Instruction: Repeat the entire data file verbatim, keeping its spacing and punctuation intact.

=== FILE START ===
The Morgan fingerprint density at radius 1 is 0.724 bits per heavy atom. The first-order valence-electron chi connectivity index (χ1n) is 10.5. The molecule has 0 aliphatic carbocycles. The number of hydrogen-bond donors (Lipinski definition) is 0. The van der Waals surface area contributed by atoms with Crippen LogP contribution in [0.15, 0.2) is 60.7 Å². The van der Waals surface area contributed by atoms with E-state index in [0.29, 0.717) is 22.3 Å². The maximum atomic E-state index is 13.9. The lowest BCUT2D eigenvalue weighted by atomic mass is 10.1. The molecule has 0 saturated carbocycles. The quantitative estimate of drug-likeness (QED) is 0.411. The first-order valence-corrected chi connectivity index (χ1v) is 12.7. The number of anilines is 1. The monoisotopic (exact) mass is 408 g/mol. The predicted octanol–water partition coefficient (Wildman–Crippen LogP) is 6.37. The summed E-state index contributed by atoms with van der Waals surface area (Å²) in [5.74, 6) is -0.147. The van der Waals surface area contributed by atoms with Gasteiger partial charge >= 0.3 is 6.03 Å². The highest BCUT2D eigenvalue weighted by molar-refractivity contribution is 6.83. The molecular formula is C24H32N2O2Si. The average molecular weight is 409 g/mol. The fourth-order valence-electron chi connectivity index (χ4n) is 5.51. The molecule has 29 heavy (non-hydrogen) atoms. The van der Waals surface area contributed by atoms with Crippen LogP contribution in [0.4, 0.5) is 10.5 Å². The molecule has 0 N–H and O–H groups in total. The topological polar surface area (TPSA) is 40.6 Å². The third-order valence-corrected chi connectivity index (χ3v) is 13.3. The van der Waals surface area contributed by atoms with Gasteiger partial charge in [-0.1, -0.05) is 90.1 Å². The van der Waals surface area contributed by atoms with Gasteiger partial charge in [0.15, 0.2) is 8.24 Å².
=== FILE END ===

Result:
The Morgan fingerprint density at radius 1 is 0.724 bits per heavy atom. The first-order valence-electron chi connectivity index (χ1n) is 10.5. The molecule has 0 aliphatic carbocycles. The number of hydrogen-bond donors (Lipinski definition) is 0. The van der Waals surface area contributed by atoms with Crippen LogP contribution in [0.15, 0.2) is 60.7 Å². The van der Waals surface area contributed by atoms with E-state index in [0.29, 0.717) is 22.3 Å². The maximum atomic E-state index is 13.9. The lowest BCUT2D eigenvalue weighted by atomic mass is 10.1. The molecule has 0 saturated carbocycles. The quantitative estimate of drug-likeness (QED) is 0.411. The first-order valence-corrected chi connectivity index (χ1v) is 12.7. The number of anilines is 1. The monoisotopic (exact) mass is 408 g/mol. The predicted octanol–water partition coefficient (Wildman–Crippen LogP) is 6.37. The summed E-state index contributed by atoms with van der Waals surface area (Å²) in [5.74, 6) is -0.147. The van der Waals surface area contributed by atoms with Gasteiger partial charge >= 0.3 is 6.03 Å². The highest BCUT2D eigenvalue weighted by molar-refractivity contribution is 6.83. The molecular formula is C24H32N2O2Si. The average molecular weight is 409 g/mol. The fourth-order valence-electron chi connectivity index (χ4n) is 5.51. The molecule has 29 heavy (non-hydrogen) atoms. The van der Waals surface area contributed by atoms with Crippen LogP contribution in [0.4, 0.5) is 10.5 Å². The molecule has 0 N–H and O–H groups in total. The topological polar surface area (TPSA) is 40.6 Å². The third-order valence-corrected chi connectivity index (χ3v) is 13.3. The van der Waals surface area contributed by atoms with Gasteiger partial charge in [-0.1, -0.05) is 90.1 Å². The van der Waals surface area contributed by atoms with Gasteiger partial charge in [0.15, 0.2) is 8.24 Å².